Bill, who’d been charged with the slightly less demeaning task of searching the room for dangerous weapons (well, perhaps not so demeaning. Dan doubted even a mad man like Zenvoid would hide anything where his precious cat might paw at it and set it off) spat impatiently as he sifted through a basket of toys, “Why the hell are you asking me? The man’s bloody mad, you don’t question the bloody mad. Just… do something with the cat. Captain Franks wants this whole place cleared out.”
Dan looked to Annabelle, sitting primly and unconcerned on one of her many love seats.
Bill’s search had unearthed the luxury limo among cat carriers, with a lambs-wool interior and a little heater and air conditioner on the back. It was also quite spacious, which meant it was going to be a pain to carry.
At the sight of the carrier, Annabelle leaped from her throne and trotted over to begin rubbing up against Dan’s leg, as if thanking him for bringing out her carriage.
Pampered yet polite; Dan couldn’t help a smile.
“You have any favorite toys you want me to bring?” he asked, but Annabelle had already made herself comfortable in the carrier. Dan looked among the toys anyway, his assault rifle threatening to slide off every time he bent forward and bop him on the head. He picked the toys that looked the most chewed on and tossed them into the carrier.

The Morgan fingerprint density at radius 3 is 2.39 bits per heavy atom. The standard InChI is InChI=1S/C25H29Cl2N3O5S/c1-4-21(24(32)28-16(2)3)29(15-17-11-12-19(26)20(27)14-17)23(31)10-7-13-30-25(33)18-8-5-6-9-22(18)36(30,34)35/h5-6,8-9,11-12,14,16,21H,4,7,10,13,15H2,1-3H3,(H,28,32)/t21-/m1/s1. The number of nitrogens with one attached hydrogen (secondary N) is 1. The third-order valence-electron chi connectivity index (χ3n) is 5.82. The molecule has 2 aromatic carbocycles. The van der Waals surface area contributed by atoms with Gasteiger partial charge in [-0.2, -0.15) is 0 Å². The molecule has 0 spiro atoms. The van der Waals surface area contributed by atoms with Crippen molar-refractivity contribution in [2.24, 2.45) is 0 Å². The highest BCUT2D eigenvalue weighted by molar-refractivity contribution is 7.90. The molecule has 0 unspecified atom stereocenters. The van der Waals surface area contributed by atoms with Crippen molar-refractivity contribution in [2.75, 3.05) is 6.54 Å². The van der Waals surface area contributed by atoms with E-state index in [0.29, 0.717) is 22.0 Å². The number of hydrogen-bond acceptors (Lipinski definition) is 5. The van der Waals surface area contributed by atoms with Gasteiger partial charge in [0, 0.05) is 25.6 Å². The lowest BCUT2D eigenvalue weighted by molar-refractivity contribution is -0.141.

When anyone on the team said to “deal” with something, what they really meant was “get it out of the bloody way and let someone else eventually deal with it so that we can focus on the more important tasks.” As long as the cat was in the cage and not where she would trip anyone by tangling around their legs, then Dan could call it a job well done and move on. He knew this – he’d been at it a bloody year, although this was only his third clean-up – and yet he couldn’t help taking it a step further by preparing the cat a travel bag.
A bloody travel bag. Which he found in a closet along with containers for food and water, various cat brushes, and a fat, red pillow. He packed all this, even knowing that it would be discarded once the cat was taken to the nearest animal shelter, or whatever was done with her. She was a pretty cat, so he was sure she would get adopted quickly, although she would never again enjoy this level of luxury.
Dan found himself feeling rather bad for her.
Dan may have been a touch hasty thinking that Annabelle’s story had ended with her removal from Zenvoid’s secret base. Zenvoid had a penchant for escape-artistry (this was the second time he’d been taken into custody), and until headquarters could ensure Zenvoid was in a position where he couldn’t make a break for it, they wanted all his possessions also in a position where they could be amply guarded. The last thing they needed was Zenvoid targeting whoever wasn’t spoiling his precious Annabelle per her usual level of coddling.